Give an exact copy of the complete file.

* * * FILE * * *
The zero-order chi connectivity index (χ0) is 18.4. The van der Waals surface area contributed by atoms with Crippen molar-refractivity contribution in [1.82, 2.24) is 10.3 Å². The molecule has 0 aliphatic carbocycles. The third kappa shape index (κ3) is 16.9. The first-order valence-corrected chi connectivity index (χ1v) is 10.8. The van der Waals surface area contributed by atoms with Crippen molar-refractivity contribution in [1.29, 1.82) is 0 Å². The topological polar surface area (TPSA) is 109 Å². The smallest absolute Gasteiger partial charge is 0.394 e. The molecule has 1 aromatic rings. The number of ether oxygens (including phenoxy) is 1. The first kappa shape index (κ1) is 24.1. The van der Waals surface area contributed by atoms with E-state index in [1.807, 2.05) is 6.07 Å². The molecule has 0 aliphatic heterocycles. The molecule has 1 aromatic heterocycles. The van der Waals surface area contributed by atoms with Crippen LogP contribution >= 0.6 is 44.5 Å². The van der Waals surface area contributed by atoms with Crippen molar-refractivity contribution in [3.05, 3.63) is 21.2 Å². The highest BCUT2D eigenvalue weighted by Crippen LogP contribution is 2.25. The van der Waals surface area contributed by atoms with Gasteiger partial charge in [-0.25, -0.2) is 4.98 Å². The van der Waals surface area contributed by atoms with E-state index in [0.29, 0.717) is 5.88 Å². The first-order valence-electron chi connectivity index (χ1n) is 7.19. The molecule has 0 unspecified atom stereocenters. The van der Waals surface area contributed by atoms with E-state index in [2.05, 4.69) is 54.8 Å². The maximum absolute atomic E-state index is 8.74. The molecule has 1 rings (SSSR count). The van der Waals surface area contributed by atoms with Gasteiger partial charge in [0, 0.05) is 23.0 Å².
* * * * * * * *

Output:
The zero-order chi connectivity index (χ0) is 18.4. The van der Waals surface area contributed by atoms with Crippen molar-refractivity contribution in [1.82, 2.24) is 10.3 Å². The molecule has 0 aliphatic carbocycles. The third kappa shape index (κ3) is 16.9. The first-order valence-corrected chi connectivity index (χ1v) is 10.8. The van der Waals surface area contributed by atoms with Crippen molar-refractivity contribution in [1.29, 1.82) is 0 Å². The topological polar surface area (TPSA) is 109 Å². The smallest absolute Gasteiger partial charge is 0.394 e. The molecule has 1 aromatic rings. The number of ether oxygens (including phenoxy) is 1. The first kappa shape index (κ1) is 24.1. The van der Waals surface area contributed by atoms with E-state index in [1.807, 2.05) is 6.07 Å². The molecule has 0 aliphatic heterocycles. The molecule has 1 aromatic heterocycles. The van der Waals surface area contributed by atoms with Crippen LogP contribution >= 0.6 is 44.5 Å². The van der Waals surface area contributed by atoms with Crippen molar-refractivity contribution in [3.05, 3.63) is 21.2 Å². The highest BCUT2D eigenvalue weighted by Crippen LogP contribution is 2.25. The van der Waals surface area contributed by atoms with Gasteiger partial charge in [-0.25, -0.2) is 4.98 Å². The van der Waals surface area contributed by atoms with E-state index in [0.29, 0.717) is 5.88 Å². The first-order valence-electron chi connectivity index (χ1n) is 7.19. The molecule has 0 unspecified atom stereocenters. The van der Waals surface area contributed by atoms with E-state index in [2.05, 4.69) is 54.8 Å². The maximum absolute atomic E-state index is 8.74. The molecule has 1 rings (SSSR count). The van der Waals surface area contributed by atoms with Gasteiger partial charge in [0, 0.05) is 23.0 Å².